I had the privilege earlier this year of serving as one of 28 judges for the 19th Annual Northwest Wine Summit. The first half was held in Naramata, B.C.; I participated in the second half in Hood River, Ore.
Sometimes, it seems as if nearly every wine entered in a competition wins a medal. That was hardly the case at this year's Summit, where only 89 of the 942 wines entered received a gold medal. In addition, 254 wines earned a silver medal and 258 received a bronze.
Brian Carter Cellars' 2009 Solesce, a proprietary Meritage-style blend won Best of Competition and Best Red Wine, while Kiona Vineyards and Winery 2013 Chenin Blanc was named Best White Wine.
Two British Columbia wineries, Gheringer Brothers Estate Winery and La Frenz Winery, along with Washington's Maryhill Winery garnered Wineries of Distinction honors, based on the number of gold medals received. La Frenz took home eight golds, Maryhill earned five and Gheringer received four.
Another Washington winery, Thurston Wolfe, earned both the Best of Washington award and Best Fortified Wine for its Non-Vintage Tawny Port.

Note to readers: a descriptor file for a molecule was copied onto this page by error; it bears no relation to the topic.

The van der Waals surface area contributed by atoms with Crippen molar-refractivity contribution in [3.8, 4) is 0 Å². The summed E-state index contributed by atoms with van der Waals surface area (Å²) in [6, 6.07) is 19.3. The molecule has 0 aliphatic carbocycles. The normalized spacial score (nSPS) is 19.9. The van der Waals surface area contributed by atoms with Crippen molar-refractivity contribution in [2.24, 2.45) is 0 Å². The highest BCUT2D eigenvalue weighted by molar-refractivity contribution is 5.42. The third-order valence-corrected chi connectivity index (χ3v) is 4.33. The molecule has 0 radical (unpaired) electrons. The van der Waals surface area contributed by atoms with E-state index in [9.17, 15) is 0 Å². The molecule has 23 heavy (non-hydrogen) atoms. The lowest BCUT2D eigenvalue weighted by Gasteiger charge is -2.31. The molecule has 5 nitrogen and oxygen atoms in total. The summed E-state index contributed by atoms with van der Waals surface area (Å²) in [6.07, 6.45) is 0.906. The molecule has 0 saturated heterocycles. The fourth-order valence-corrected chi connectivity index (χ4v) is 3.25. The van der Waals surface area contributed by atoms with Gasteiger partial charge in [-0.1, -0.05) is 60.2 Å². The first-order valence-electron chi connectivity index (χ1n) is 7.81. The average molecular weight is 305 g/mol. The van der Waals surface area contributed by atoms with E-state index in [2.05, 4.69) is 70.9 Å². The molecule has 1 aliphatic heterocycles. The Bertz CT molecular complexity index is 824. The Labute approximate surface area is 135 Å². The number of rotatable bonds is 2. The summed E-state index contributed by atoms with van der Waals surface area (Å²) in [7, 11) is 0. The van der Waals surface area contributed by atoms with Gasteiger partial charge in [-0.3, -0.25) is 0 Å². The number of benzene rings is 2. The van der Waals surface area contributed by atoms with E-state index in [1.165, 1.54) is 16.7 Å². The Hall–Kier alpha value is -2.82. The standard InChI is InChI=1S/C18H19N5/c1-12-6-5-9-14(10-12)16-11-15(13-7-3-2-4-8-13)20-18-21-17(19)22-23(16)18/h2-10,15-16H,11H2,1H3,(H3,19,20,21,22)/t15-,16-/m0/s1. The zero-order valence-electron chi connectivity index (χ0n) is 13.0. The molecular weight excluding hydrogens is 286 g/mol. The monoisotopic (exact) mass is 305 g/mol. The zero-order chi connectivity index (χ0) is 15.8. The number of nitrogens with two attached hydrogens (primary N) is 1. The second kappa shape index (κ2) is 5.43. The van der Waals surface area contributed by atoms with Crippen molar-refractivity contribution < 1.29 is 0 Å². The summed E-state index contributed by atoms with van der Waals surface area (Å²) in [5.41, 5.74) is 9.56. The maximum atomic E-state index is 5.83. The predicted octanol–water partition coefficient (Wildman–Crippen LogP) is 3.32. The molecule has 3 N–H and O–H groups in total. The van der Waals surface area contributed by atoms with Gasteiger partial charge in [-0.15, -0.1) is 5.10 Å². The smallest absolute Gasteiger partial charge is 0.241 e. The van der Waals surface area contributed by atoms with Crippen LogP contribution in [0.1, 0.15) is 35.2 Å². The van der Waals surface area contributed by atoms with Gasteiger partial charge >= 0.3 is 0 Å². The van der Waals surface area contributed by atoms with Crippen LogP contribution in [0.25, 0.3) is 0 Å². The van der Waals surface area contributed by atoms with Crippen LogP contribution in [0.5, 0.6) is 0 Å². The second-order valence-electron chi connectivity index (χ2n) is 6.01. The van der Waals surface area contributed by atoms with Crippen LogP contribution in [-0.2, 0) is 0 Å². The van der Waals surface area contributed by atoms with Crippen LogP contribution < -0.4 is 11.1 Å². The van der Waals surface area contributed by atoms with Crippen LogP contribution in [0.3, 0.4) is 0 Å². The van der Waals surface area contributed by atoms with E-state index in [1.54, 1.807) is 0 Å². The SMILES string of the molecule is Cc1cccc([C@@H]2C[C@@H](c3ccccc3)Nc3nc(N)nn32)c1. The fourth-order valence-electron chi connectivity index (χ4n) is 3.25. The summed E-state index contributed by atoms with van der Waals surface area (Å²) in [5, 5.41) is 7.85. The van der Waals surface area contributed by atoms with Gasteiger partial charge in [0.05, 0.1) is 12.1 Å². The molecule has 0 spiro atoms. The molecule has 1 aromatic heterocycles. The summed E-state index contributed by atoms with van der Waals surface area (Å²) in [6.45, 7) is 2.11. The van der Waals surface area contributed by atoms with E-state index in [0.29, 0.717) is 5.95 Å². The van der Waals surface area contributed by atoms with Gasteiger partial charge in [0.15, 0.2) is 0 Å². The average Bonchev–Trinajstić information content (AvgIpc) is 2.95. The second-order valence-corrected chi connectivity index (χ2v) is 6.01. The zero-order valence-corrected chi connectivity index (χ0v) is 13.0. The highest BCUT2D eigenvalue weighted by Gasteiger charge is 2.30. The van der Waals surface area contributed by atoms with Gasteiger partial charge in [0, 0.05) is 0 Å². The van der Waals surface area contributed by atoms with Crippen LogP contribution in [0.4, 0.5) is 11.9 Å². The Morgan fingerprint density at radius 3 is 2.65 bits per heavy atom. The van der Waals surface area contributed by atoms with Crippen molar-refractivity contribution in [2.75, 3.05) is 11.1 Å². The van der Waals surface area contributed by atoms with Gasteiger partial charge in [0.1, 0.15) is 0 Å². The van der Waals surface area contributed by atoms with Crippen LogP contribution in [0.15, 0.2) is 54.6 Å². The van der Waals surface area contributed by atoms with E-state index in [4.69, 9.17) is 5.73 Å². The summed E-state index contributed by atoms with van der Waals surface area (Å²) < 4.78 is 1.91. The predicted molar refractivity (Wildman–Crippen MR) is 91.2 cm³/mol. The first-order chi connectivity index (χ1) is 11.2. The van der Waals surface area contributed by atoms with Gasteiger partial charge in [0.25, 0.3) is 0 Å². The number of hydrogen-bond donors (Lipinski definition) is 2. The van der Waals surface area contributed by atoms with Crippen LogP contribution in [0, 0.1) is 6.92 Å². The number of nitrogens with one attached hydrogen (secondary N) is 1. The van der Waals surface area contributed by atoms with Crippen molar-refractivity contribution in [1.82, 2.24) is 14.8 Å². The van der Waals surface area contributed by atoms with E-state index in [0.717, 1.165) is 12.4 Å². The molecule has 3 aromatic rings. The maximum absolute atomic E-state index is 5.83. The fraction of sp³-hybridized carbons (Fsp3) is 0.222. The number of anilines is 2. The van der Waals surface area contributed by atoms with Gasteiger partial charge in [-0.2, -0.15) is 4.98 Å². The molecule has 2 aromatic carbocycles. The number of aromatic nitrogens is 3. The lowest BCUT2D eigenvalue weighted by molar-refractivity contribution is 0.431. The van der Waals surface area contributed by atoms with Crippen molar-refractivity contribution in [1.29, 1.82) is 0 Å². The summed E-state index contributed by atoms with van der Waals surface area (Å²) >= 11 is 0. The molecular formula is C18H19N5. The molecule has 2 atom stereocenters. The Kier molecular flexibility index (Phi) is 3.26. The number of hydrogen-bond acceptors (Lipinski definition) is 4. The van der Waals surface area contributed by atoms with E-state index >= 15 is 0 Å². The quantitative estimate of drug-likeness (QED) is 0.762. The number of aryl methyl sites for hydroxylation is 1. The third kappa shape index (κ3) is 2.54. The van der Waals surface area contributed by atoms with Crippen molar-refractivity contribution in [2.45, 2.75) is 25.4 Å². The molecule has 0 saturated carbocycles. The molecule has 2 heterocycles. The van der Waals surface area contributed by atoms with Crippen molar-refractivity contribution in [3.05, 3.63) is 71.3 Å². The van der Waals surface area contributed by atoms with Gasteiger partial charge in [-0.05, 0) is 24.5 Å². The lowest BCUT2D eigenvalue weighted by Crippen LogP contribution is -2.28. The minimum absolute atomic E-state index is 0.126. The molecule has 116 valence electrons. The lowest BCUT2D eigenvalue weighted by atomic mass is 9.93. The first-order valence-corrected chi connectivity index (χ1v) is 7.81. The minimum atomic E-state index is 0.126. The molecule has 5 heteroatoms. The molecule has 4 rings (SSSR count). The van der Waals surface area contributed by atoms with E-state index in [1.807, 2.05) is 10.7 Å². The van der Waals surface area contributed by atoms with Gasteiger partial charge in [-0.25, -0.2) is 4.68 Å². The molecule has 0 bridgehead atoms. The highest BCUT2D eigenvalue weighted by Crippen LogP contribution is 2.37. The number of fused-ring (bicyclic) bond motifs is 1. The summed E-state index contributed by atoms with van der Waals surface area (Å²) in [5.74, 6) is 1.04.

If you think judging wines is fun and glamorous, think again. There's an element of fatigue to deal with, and after tasting dozens of wines in a day, the last thing you want to look at is another five-glass flight of merlot.
In addition, the process of swirling, tasting, spitting and evaluating is serious business. Comments are exchanged, a final score is arrived at, and, thanks to a great group of fellow judges, nothing close to fisticuffs broke out at any time.
Judges consisted primarily of winemakers, distributors, and writers and critics, like me. I considered myself a representative for the average wine consumer. That sometimes left me feeling a little intimidated, especially if two winemakers were at the table pontificating in technical jargon.
I mentioned this to a winemaker after the competition, and much to my surprise he said he felt intimidated by me. His reasoning was that his laser-sharp focus is primarily on the wines he produces, while I have a broader range of wine-tasting experience to draw upon.
Volume of wines aside, his comments called to mind some of my own wine-tasting philosophies that I lost track of during the competition. First, there are no right or wrong "answers" when tasting wine, only consensus; and second, never be afraid to share with others what you taste.
That's sound advice for so-called experts, casual wine drinkers and novices alike, and it's something to keep in mind whether you're involved in a serious tasting or simply enjoying wines in an informal setting at home.
Dan Radil is a wine enthusiast who lives in Bellingham. Reach him at www.danthewineguy.com.